Author Talks with ‘Katrina Nannestad’

Katrina Nannestad is an Australian Children’s Author who spent a number of years of her childhood in Wagga. She is a multi-award winning writer and is pictured here with her beautiful pup.
📸 by Rebecca Rock

Hello Katrina and a warm welcome to melreviewsherbooks! It is an absolute pleasure to have such a talented and articulate children’s writer such as yourself featuring on my ‘Author Talks’. Katrina is the author of over 10 published children’s novels and we will be talking about two of her recent historical releases in this interview, those being ‘We Are Wolves’ and ‘Rabbit, Soldier, Angel, Thief’.

Katrina, congratulations to begin with on having your novel, We Are Wolves, awarded the winner of ARA’s Historical Children and Young Adult Novel of 2021, winner of the Book Links Award for Children’s Historical Fiction 2021, and winner of the ABDA’s Best Designed Children’s Fiction Book of 2021. Wow – when writing We Are Wolves, did you know you were onto something big?
I really enjoyed writing We Are Wolves. I found the research fascinating and fell in love with my characters as I wrote their story. But I wasn’t quite sure whether or not I’d created something worthwhile until my agent and publisher had read it. Their response and that of the early readers was encouraging. But still, I was most anxious to learn what young readers thought of the story. Once I got the thumbs up from my target audience, I was able to relax and get excited about writing further historical fiction.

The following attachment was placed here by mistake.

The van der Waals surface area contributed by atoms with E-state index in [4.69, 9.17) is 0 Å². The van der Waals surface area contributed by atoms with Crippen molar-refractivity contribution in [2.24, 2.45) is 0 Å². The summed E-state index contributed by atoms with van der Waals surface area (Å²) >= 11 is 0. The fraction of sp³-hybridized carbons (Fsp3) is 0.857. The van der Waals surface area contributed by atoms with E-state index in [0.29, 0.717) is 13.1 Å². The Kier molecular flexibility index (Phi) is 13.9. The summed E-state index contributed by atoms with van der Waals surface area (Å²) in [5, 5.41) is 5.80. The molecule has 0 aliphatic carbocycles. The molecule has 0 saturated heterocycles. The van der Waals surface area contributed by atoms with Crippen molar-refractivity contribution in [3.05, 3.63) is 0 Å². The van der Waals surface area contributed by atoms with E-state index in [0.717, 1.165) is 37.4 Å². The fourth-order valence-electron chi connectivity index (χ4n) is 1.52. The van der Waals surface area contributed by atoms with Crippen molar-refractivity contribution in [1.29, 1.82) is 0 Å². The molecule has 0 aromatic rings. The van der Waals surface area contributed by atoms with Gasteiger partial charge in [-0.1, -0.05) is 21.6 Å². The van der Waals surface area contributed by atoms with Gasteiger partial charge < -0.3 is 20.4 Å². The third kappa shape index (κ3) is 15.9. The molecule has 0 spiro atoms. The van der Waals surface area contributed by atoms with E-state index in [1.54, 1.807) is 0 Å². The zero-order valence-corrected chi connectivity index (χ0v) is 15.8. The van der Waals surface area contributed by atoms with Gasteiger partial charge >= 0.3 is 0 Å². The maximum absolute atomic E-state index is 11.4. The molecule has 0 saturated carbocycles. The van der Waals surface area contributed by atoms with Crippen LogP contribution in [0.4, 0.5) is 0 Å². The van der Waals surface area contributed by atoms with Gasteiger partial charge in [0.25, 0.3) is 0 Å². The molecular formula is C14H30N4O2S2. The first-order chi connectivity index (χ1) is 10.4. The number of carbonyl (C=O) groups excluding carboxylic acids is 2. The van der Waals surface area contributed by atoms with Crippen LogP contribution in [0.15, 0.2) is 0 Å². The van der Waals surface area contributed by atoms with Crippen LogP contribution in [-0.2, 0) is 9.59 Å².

Did you follow the same planning, research and writing process for Rabbit, Soldier, Angel, Thief as you did with We Are Wolves? If not, how was it different?
Yes, it was a similar process. I began by doing some reading around the topic before deciding what form my story might take. I spent some time developing my main characters, then took them with me – holding their imaginary hands – as I continued my research. Their presence helped bring the facts, the details and the big historic events alive, and helped me to decide what was relevant to their journey. Finally, I refined my plan and got writing.
But of course, the process is not quite so linear as that. There’s a lot of scrambling back and forth between all the steps, and extra research takes place right through to the very end.

World War II is known as such a dark, emotive and traumatic time in our world history. What has inspired you to write two novels set in this time period?
I stumbled across the story of the Wolfskinder (We Are Wolves) by accident. I hadn’t planned to write a war story, but what I read about these children amazed me – that they survived on their own in a hostile environment, sometimes for years after the war. I was also surprised that I’d never heard of these children before. I thought perhaps others were unaware of the Wolfskinder, too, in which case it would be meaningful story to tell.
I really enjoyed the challenge of writing We Are Wolves, and the response of readers was positive, so I was keen to attempt a second war novel. Again, with Rabbit, Soldier, Angel, Thief, I have tried to share a lesser-known aspect of the Second World War.